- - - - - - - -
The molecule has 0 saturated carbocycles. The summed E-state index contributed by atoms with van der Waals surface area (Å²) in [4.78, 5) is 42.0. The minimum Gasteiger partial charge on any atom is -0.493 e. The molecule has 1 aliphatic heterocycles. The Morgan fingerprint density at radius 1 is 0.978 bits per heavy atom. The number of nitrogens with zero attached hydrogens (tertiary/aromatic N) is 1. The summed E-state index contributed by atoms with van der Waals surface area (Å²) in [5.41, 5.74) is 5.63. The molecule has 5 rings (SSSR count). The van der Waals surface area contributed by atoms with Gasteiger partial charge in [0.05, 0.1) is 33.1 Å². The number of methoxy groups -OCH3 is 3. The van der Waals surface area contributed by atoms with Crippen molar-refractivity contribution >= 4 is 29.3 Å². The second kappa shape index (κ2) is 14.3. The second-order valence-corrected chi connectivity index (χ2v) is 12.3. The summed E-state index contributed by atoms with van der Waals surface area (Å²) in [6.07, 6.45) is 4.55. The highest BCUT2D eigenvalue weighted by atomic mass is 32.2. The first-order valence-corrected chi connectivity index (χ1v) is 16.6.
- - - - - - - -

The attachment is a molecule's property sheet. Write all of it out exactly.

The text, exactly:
The molecule has 0 saturated carbocycles. The summed E-state index contributed by atoms with van der Waals surface area (Å²) in [4.78, 5) is 42.0. The minimum Gasteiger partial charge on any atom is -0.493 e. The molecule has 1 aliphatic heterocycles. The Morgan fingerprint density at radius 1 is 0.978 bits per heavy atom. The number of nitrogens with zero attached hydrogens (tertiary/aromatic N) is 1. The summed E-state index contributed by atoms with van der Waals surface area (Å²) in [5.41, 5.74) is 5.63. The molecule has 5 rings (SSSR count). The van der Waals surface area contributed by atoms with Gasteiger partial charge in [0.05, 0.1) is 33.1 Å². The number of methoxy groups -OCH3 is 3. The van der Waals surface area contributed by atoms with Crippen molar-refractivity contribution >= 4 is 29.3 Å². The second kappa shape index (κ2) is 14.3. The second-order valence-corrected chi connectivity index (χ2v) is 12.3. The summed E-state index contributed by atoms with van der Waals surface area (Å²) in [6.07, 6.45) is 4.55. The highest BCUT2D eigenvalue weighted by atomic mass is 32.2. The first-order valence-corrected chi connectivity index (χ1v) is 16.6.